This is entirely about living up to your promises... something that is increasingly rare now-a-days, and I'm just sick of it. Nobody seems to give a shit about living up to their word anymore. Integrity? Honesty? Ethics? Responsibility? Meh. Who cares? Yeah, I took your money with the promise of providing a service, but I don't feel like providing that service any more, so too bad! And no, I won't be giving you an explanation, And yes, I'm keeping your money.
My life would be so much easier if I could just abandon any sense of integrity, honesty, ethics, and responsibility. Sadly, I was raised better than that, so now I'm stuck in a world where possessing such qualities... and expecting such qualities in others... is a detriment.
To the tune of $20.
And my trust.
Back in the olden days there was an activity called blogging. This was where people wanting to share their experiences, knowledge, and observations would create a website and, using a content management system, would post such experiences, knowledge, and observations for all the world to see.
Blogging was not always easy. Especially if you were a blogger that blogged every day. Because, unless you're an astronaut or Hugh Hefner, eventually you run out of blog-worthy things to blog about.
In order to generate ideas for blog content, bloggers started developing quizzes, challenges, questionnaires, and all kinds of other idea-generating material to blog about. Not everybody appreciated memes... many people downright abhorred them... but when it's 11:55pm and you're desperate for something to blog about, memes could be your best friend.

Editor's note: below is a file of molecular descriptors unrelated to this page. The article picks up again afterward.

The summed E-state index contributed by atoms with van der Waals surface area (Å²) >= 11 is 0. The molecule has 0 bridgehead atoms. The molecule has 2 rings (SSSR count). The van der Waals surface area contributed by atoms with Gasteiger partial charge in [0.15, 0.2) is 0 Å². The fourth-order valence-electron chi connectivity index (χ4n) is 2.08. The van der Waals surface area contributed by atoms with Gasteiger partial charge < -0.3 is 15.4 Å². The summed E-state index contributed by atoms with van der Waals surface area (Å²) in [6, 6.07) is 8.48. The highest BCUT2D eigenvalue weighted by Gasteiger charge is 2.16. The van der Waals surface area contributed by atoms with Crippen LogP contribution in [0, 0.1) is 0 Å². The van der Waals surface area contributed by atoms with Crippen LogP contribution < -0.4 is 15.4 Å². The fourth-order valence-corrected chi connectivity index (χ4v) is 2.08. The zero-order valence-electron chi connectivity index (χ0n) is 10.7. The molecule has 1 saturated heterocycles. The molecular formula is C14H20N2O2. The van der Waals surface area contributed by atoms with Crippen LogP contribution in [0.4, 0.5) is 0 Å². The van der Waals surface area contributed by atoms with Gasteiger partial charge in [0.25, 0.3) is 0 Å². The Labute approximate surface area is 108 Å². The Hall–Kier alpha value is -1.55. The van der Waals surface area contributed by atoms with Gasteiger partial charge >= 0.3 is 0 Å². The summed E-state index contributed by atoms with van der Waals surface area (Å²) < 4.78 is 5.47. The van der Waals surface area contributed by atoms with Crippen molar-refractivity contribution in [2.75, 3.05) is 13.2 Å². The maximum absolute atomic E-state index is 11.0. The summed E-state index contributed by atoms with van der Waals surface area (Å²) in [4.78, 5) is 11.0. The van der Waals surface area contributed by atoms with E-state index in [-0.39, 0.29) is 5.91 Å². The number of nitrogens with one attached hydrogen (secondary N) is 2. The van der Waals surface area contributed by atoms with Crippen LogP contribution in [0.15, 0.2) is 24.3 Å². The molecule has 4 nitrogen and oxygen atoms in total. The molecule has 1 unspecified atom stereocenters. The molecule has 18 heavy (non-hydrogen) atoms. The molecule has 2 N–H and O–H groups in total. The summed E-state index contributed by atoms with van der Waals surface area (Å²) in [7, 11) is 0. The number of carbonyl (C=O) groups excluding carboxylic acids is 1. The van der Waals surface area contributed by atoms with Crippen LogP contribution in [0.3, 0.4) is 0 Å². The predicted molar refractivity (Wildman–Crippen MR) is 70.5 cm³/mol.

One of the most popular meme generators on the internet back in the day was The Friday 5. Every Friday they would post five questions for you to answer in a blog post, which was an easy way to get it over with and move on to your weekend. Unfortunately The Friday Five was eventually discontinued, and there were many sad pandas across the blogosphere.
And so I decided to do something about it.
I created a new Friday meme generator and called it FridayQ.
It ran a little over a year from June 4th, 2004 until I got tired of doing it and shut it down on July 22, 2005.
For years after it died, the FridayQ lived on as hand-coded pages here at Blogography. I never deleted them because I had a lot of blog posts that referenced FridayQ and I didn't want to go back and have to change 52+ entries. Alas, when I converted my blog to WordPress back in February all the FridayQ pages were lost and, for reasons unknown, were never backed up. After 8 years, 6 months, and 22 days, the FridayQ was finally dead for good.
Yesterday I was updating the web code for my blog stats and noticed that somebody was trying to reach FridayQ. This got me curious as to how many other searches it was getting, so I checked. Turns out there were dozens of them throughout the year. Mostly from my own blog, but there were other surviving blogs out there still linking to the site as well.